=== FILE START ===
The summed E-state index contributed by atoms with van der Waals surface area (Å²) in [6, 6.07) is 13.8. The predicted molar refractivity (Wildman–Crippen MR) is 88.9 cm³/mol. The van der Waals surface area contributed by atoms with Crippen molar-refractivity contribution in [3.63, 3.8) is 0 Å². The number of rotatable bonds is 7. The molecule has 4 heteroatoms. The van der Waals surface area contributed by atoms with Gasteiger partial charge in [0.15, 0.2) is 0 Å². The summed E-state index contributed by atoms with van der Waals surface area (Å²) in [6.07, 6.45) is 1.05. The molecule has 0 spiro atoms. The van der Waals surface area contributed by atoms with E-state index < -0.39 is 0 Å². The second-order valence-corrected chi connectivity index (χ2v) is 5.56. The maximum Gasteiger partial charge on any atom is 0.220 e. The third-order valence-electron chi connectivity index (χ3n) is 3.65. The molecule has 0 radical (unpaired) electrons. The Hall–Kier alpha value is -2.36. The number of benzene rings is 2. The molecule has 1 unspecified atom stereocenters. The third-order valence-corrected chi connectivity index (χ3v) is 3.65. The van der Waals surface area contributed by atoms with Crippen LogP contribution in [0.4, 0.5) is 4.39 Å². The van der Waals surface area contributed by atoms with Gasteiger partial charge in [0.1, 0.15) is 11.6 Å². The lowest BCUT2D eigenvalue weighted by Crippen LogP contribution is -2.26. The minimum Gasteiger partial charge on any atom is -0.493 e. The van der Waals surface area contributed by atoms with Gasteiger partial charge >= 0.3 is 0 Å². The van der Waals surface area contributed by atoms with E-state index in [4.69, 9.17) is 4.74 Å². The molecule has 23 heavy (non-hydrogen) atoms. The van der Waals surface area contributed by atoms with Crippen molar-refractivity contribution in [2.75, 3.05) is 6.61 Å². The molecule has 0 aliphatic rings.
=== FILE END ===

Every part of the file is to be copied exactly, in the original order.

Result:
The summed E-state index contributed by atoms with van der Waals surface area (Å²) in [6, 6.07) is 13.8. The predicted molar refractivity (Wildman–Crippen MR) is 88.9 cm³/mol. The van der Waals surface area contributed by atoms with Crippen molar-refractivity contribution in [3.63, 3.8) is 0 Å². The number of rotatable bonds is 7. The molecule has 4 heteroatoms. The van der Waals surface area contributed by atoms with Gasteiger partial charge in [0.15, 0.2) is 0 Å². The summed E-state index contributed by atoms with van der Waals surface area (Å²) in [6.07, 6.45) is 1.05. The molecule has 0 spiro atoms. The van der Waals surface area contributed by atoms with E-state index < -0.39 is 0 Å². The second-order valence-corrected chi connectivity index (χ2v) is 5.56. The maximum Gasteiger partial charge on any atom is 0.220 e. The third-order valence-electron chi connectivity index (χ3n) is 3.65. The molecule has 0 radical (unpaired) electrons. The Hall–Kier alpha value is -2.36. The number of benzene rings is 2. The molecule has 1 unspecified atom stereocenters. The third-order valence-corrected chi connectivity index (χ3v) is 3.65. The van der Waals surface area contributed by atoms with Crippen LogP contribution in [0.4, 0.5) is 4.39 Å². The van der Waals surface area contributed by atoms with Gasteiger partial charge in [0.1, 0.15) is 11.6 Å². The lowest BCUT2D eigenvalue weighted by Crippen LogP contribution is -2.26. The minimum Gasteiger partial charge on any atom is -0.493 e. The van der Waals surface area contributed by atoms with Gasteiger partial charge >= 0.3 is 0 Å². The van der Waals surface area contributed by atoms with E-state index in [4.69, 9.17) is 4.74 Å². The molecule has 23 heavy (non-hydrogen) atoms. The van der Waals surface area contributed by atoms with Crippen molar-refractivity contribution in [2.75, 3.05) is 6.61 Å². The molecule has 0 aliphatic rings.